Fire investigators are using a Newschopper4 video to help them determine how the Coyote Hills wildfire began Tuesday in Fullerton.
The video showed two men near the origin of the wildfire. One man could be seen descending a slope, and the other man walking down a dirt road carrying a small dog. Newschopper4 happened to be approaching the nearby Fullerton Airport when the fire was first spotted, and reached the scene before first responders.
"Because it showed people, we wanted to try to identify them and speak with them," said Julie Kunze, Deputy Chief of the Fullerton Brea Fire Command. "Right now, they are just people of interest... not necessarily suspects."
Chief Kunze revealed that one of the men was located and has been interviewed by Fullerton police. With the investigation ongoing, authorities to declined to reveal what they learned from the man.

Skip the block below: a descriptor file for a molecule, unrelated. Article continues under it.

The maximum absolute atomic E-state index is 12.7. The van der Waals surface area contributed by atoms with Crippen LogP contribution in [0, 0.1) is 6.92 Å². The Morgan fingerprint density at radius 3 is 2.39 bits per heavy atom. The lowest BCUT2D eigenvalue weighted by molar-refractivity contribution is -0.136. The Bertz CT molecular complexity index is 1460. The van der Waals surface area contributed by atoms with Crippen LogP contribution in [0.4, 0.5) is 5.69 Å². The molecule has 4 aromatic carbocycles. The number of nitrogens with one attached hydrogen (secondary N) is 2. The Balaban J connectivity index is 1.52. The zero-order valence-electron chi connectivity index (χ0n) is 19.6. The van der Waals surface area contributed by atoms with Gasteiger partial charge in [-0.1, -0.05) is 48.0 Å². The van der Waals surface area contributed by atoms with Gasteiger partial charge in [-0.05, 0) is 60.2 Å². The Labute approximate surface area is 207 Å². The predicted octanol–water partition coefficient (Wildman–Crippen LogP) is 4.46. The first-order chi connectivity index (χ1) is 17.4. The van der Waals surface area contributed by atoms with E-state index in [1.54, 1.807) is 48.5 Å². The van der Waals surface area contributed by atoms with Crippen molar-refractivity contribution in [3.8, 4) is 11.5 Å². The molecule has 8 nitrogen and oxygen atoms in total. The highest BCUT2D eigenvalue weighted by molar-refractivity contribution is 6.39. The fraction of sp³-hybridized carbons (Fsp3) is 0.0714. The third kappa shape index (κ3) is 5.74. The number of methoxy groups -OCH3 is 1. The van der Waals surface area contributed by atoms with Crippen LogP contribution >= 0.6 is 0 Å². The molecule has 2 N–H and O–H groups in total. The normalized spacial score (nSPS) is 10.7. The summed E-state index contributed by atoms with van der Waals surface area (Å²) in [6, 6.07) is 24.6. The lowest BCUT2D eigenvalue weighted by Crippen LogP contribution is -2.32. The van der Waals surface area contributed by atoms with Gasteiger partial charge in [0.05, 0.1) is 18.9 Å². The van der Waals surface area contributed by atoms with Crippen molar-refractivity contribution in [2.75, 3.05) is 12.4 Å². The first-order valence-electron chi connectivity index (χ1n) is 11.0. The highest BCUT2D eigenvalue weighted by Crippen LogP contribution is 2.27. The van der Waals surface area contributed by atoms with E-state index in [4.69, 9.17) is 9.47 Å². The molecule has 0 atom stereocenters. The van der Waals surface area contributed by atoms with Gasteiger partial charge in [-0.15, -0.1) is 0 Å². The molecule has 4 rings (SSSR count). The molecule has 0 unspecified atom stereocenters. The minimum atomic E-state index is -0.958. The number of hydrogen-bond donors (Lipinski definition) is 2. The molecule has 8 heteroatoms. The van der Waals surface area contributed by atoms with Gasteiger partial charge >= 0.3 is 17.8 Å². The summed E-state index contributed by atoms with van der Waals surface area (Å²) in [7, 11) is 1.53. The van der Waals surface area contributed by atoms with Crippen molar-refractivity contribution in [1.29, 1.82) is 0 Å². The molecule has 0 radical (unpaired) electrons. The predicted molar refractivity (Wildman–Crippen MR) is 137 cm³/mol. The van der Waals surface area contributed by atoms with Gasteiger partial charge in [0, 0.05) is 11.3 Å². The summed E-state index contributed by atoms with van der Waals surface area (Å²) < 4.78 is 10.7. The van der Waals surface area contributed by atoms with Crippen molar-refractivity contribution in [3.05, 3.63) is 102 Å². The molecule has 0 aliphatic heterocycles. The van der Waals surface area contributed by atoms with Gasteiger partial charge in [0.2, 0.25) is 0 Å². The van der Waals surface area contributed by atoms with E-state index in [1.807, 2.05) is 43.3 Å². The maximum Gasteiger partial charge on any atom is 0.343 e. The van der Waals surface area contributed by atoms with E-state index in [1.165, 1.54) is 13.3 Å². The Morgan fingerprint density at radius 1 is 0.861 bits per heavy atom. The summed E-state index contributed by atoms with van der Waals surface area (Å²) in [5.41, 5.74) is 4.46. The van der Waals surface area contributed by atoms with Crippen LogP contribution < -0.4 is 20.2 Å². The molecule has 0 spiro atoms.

Firefighters continued to douse hotspots Wednesday, but the burn zone had been contained at 80 acres of a 500-plus acre wildnerness area along the border of Fullerton and La Habra.
Once used for oil drilling, the Coyote Hills property remains under the ownership of an arm of the Chevron company. The property is surrounded by a chainlink fence topped with barbed wire and posted with numerous signs forbidding trespassing.
Nevertheless, several homeless camps have sprouted on the property. The fire's point of origin appears to have been near one of those camps, and it's believed the two men in the video were associated with it, Kunze said.
"He's scrambling to get out," said NBC4's Gil Leyvas from his vantage point on Newschopper4 on spotting the man trying to escape the flames.
Responders came across a wheelchair at the camp, and there was early concern about one man who could not accounted. He was later located and was the person investigators already questioned, according to Kunze.
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The property's future has been the subject of more than a decade of controversy. Community members formed a group called "Friends of Coyote Hills" to oppose a proposed residential development. The group favors instead keeping the space open as a "nature park," said